Tennis is as synonymous with the British summer as abject, horrific failure is to the weasley face of 'Tiger' Tim Henman. And just as the public will never, ever accept that Henman will not win Wimbledon before he finally dies, tennis will always inspire thousands of slightly rotund people with red cheeks to do their only exercise of the year and waddle off to the local courts before getting bored and drinking Pimms and eating strawberries while getting sunburnt. This lemming-like phenomenon has not gone unnoticed by game makers. Anything that makes British people stand up has to be worth game-ifying, says the logic of the corporate man. We’re surprised that we’re still not in receipt of the first summer drinking game. Now that would shift some units. Of alcohol.
And so it is that every year we get new tennis titles. Number one seed this year is Smash Court Tennis Pro Tournament 2 from Namco. And on first impressions it looks “ace”. We kill ourselves [I'll kill you - Ed]. A swift warm up in arcade mode shows a game with believable character graphics (The Weasel pretty much does look like The Weasel, although it’s not really showing any benchmark over the mighty [mighty, mighty] Virtua Tennis) and a system for batting the ball around that has obvious depth. Off to training mode to learn how to use it.
Ice and a slice
This is all very nice. A jug of iced Pimms on the sideline, we embark on a mission to learn top spins, slices, flat shots, drop shots, smashes, lobs and what the game calls “nice” shots similar to the system in Xbox’s Top Spin, where a timed shot is batted back at the opponent with more power and a deeper stroke. Immediately you’re aware that this is a sim. You can do anything, put the ball anywhere. There are running shots where you combine R1 with a stroke to stretch further, and lob and drop shots are achieved through combination presses. Fortunately, it’s all easy enough to master and by the end of the training you’re kicking the computer's ass. The plump English man is still on court, sweating slightly, but is loving the fact he’s managed to “stand up” today. So far, so good.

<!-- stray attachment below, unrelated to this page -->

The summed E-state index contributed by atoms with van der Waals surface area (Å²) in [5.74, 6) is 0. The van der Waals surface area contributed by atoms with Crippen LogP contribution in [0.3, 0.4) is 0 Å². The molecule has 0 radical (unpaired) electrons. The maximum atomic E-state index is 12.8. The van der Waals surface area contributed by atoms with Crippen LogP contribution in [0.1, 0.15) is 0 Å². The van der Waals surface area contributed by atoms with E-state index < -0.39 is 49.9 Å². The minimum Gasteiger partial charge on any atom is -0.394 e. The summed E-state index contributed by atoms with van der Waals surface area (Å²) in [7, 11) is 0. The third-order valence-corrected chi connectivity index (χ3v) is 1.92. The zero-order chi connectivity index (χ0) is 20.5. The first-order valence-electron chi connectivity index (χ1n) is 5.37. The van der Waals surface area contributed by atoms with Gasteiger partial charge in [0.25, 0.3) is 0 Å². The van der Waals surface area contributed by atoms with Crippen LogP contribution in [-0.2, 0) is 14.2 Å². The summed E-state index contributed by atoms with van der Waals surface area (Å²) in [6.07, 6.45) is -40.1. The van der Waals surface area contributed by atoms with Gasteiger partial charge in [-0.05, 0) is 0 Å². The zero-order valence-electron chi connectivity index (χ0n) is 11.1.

Into Pro Tour mode. Here things get a little sticky. You create your player, selecting all manner of options, including face shape and colour, build, hair style and colour, the colour of sweatbands, etc, before picking whether or not your player is left or right handed, how much emphasis they place on which shots; it goes on for a while. The large Englishmen is looking a little bewildered as a thundering top spin flashes past, but he’s still up for it. Just.
And we’re off. The career mode is set into weeks, where training and tournaments are laid out in a grid. You can advance down the grid simply by scrolling down, but obviously you won’t have played anything so you’ll get no experience points (yes, they’re called EXP points). The advantage is that if you move along through time in this way your stamina rebuilds, meaning you’re faster and more powerful on court. You start some training. Hit the little piles of balls, the game says, hit the little piles of balls with serves and we’ll give you some EXP points. So you do and it does. Podgy Englishman just won a game. His persistence at ploughing through all this gumph is paying off. His little heart’s pounding, euphoria spreading through his bacon-crammed mind. He’s actually enjoying himself.